Ancient Indian thought system, well known for its relentless argumentation on varied contentious issues, paved the way for maturing deep philosophical a thoughts, and scientific and technological inventions. This volume Vedanta Anviksiki, Science and Philosophy in Contemporary Perspective, which resonates the current expectations from Vedanta in a fast-changing world, is the proceedings of the 21st edition of International Congress of Vedanta organized by the Center of Indic Studies, University of Massachusetts, Dartmouth during 11-13 July 2013.
The volume presents thirty-one research papers from reputed scholars on wide ranging topics like metaphysics knowledge and hermeneutics, science and technology in ancient texts interpretation of key texts, digital libraries, yoga and ayurveda, spirituality and science, interfaith dialogue, Indian cosmology and psychology, Vedantic pedagogy, history, culture, social systems, corporate world, governance music and consciousness studies. These papers present vast treasures of India’s knowledge systems and offer potential for multidisciplinary research.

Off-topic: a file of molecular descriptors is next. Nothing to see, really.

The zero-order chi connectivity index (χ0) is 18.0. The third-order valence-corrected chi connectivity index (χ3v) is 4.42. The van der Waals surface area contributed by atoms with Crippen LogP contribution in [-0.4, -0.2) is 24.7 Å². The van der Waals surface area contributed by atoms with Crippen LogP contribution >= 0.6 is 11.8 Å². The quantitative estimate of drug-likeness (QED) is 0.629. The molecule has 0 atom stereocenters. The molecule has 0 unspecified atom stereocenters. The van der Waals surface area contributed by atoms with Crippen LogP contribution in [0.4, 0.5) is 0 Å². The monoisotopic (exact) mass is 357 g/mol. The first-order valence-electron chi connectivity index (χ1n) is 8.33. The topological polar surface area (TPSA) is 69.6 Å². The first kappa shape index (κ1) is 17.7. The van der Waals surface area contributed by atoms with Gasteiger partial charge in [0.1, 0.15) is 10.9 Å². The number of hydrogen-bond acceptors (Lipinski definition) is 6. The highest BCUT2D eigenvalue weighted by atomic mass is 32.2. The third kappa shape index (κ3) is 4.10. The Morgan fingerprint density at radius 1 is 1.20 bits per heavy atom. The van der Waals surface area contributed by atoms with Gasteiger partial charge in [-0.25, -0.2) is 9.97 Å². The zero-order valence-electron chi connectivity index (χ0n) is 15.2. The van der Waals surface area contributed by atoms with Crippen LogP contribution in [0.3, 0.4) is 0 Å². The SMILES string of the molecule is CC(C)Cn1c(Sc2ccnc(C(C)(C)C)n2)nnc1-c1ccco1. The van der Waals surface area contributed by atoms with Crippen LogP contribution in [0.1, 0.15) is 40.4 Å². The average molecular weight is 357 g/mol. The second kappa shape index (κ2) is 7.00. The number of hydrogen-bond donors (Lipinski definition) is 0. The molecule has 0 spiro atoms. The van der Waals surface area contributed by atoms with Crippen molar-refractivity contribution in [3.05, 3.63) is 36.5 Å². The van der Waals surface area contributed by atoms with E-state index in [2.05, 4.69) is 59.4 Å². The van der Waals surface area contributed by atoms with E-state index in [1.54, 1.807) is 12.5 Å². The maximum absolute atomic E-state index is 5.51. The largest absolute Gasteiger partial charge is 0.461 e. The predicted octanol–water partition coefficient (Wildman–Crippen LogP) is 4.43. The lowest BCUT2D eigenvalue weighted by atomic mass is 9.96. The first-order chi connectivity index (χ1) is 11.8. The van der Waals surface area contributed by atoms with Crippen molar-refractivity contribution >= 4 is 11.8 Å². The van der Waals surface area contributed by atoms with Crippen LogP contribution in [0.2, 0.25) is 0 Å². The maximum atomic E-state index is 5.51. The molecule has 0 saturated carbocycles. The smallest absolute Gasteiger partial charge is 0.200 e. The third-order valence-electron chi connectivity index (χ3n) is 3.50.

It would be of immense value to the students and scholars of Vedanta, and would stimulate them for more discussions and debates on Vedantic traditions and their contemporary relevance.
Dr Girish Nath Jha teaches Computational Linguistics at Special Centre for Sanskrit Studies, JNU and is currently the Chairperson of the Centre. He has over 125 research papers and several books to his credit. He has supervised fourteen PhD and thirty-five MPhil students and has been awarded numerous national/international honours.